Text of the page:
Tuesday, 30 December 2008

The Next Doctor

I think it's only fair that I say how much I enjoyed the latest Doctor Who special. I've said some bad things about many of Russell T Davies' episodes since he took over, and while I stand by at least the ones I remember, when he's good he's fantastic. Midnight was excellent and so was The Next Doctor. And probably some others that I've forgotten.

I must admit, when I saw the trailer, I was afraid that Davies had introduced a shitty new Doctor as a parting blow just to ruin Steven Moffat's day, so I was very pleased with the resolution to that mystery when I figured it out well in advance of the reveal. At least, I figured out that he wasn't the real Doctor. Obviously the whole bit with the Cybermen having left their Doctor database on a USB stick on the train I didn't see in advance. I liked that bit. It nicely fit in: the TARDIS lands in the middle of an apparent battle between Cybermen and Doctor and the whole thing is explained by one event.

It was perhaps a shame that the Cybermen, a fairly interesting 'viral' villain like zombies or the Borg, were reduced to rampaging vandals, but they were probably necessary for the Next Doctor puzzle to work. I have no idea what the weird copper Cyber-ring-wraiths were in aid of, though. They were neither needed nor properly explained. I would have preferred they were left out, and that the Blink reference had stayed at the one line from Morrissey, but the episode was great with or without those things. I did like the "I can't not pull from this position" line.

Of course, the fact that I know Davies can produce such tight, clever plots makes it all the more infuriating when he doesn't, but that doesn't diminish my enjoyment of the ones he does write.

Saturday, 6 December 2008

Dave Hitt Is... well, wrong.

The last Heroes annoyed me. It had some great bits, and some naff bits, because it was Heroes and that's what it does best. But it annoyed me just because the characters kept referring to the eclipse as 'a worldwide event', which eclipses demonstrably are not, at least, not unless you live on the Moon (and even then you can only actually see it from half of the Moon).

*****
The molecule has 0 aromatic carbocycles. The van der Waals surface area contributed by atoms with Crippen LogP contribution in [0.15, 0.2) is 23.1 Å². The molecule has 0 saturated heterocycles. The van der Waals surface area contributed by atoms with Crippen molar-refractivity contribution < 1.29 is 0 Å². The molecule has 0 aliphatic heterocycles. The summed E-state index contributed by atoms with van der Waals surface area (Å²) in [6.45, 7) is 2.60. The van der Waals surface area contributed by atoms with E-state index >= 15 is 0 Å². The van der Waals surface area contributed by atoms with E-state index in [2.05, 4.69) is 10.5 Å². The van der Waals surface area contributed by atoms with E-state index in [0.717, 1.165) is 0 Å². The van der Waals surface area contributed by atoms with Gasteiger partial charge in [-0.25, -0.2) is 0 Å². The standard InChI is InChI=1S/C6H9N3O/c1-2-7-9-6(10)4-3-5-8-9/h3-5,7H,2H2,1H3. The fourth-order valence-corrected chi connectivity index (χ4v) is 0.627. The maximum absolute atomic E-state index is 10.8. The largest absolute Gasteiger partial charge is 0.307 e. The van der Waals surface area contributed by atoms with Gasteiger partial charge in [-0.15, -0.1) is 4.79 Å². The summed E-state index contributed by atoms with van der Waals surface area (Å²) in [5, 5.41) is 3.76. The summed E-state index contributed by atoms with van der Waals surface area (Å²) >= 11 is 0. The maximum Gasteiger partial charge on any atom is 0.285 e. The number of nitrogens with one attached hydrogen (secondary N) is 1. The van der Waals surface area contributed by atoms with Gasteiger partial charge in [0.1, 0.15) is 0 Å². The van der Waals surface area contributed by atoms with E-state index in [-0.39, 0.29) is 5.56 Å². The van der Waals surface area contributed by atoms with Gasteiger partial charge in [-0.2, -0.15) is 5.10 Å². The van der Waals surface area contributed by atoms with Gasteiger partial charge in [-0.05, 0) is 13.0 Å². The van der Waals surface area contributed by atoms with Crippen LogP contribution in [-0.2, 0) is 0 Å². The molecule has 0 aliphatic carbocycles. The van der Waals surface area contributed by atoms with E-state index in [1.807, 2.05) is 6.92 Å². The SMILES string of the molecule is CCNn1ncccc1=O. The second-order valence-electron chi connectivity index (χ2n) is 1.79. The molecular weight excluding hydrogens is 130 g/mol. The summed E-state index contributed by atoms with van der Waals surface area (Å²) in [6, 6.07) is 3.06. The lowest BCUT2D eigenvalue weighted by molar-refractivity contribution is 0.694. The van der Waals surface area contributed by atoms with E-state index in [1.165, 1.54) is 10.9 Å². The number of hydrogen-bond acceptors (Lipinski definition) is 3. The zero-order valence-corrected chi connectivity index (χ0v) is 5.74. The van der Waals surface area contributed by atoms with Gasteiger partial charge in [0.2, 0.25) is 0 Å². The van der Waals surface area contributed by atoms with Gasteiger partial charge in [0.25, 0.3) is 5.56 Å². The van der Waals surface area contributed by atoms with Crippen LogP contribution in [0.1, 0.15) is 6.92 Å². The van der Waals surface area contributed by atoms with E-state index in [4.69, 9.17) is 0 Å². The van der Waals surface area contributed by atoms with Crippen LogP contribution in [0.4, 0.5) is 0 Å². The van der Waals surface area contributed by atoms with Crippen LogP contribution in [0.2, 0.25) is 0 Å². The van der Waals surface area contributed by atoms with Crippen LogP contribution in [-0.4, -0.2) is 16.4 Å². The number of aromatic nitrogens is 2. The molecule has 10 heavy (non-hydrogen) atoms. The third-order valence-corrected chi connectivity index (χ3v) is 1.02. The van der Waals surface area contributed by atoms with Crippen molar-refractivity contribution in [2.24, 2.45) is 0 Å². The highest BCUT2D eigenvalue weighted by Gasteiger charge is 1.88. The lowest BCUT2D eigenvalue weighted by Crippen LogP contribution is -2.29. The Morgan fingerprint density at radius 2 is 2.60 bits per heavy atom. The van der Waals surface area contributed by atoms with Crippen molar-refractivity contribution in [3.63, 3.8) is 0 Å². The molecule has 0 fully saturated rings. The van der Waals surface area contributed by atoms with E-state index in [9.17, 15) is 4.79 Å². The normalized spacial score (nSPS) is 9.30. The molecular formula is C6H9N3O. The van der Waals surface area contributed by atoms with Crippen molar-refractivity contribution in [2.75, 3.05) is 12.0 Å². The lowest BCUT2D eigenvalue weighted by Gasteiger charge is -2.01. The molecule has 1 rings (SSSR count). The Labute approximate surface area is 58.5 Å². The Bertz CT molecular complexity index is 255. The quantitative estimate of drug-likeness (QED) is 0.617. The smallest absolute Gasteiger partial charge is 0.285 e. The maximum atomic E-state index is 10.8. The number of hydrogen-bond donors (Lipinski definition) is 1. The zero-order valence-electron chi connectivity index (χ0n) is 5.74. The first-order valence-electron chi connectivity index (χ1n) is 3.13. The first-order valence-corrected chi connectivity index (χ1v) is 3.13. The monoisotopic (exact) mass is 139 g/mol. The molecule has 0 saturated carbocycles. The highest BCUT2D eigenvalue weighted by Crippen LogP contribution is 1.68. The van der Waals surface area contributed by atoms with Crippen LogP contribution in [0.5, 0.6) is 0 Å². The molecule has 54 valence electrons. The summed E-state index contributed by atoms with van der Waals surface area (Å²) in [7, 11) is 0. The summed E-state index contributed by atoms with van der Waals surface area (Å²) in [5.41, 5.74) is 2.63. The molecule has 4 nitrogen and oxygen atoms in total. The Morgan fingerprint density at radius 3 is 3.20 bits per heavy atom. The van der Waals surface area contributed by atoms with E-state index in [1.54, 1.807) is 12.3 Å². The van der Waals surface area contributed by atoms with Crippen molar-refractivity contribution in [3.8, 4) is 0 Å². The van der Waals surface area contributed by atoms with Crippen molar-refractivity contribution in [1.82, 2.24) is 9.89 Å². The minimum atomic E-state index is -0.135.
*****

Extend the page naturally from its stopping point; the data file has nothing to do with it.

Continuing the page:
But I feel I have to defend it because... well, because someone has accused it of Jumping The Shark. "Jumping The Shark" is a phrase derived from an old Happy Days episode that many fans think of as the defining moment of the show's decline, and now means "I have appointed myself Supreme Judge Of Television, indeed I confidently expect to be asked to present the next series of Screenwipe, and I have noticed that something has changed in this show and therefore it is awful now". It can't be coincidence that without exception everyone who uses the phrase is disagreeable. They mostly drag it out when something happens that changes the initial setup of the show, such as Niles and Daphne getting together, or Chandler and Monica getting together, or some other yardstick event that points out that ten years is quite long enough for anyone to find themselves a girlfriend, and they're forced to either admit that they're socially inept or else start hating the show for letting the characters be happier than they are. Or whatever. I'm guessing here. Who knows, they might just be the same automatically-change-hating reactionary imbeciles that keep organising pathetic protests against the new-look Facebook.

In this case, though, I know the guy who's complaining of old. Dave Hitt and I have had our disagreements before, but he is at least a bit more refined than just some guy who turns off the first time anything clever happens. But still, he gets his basic facts wrong...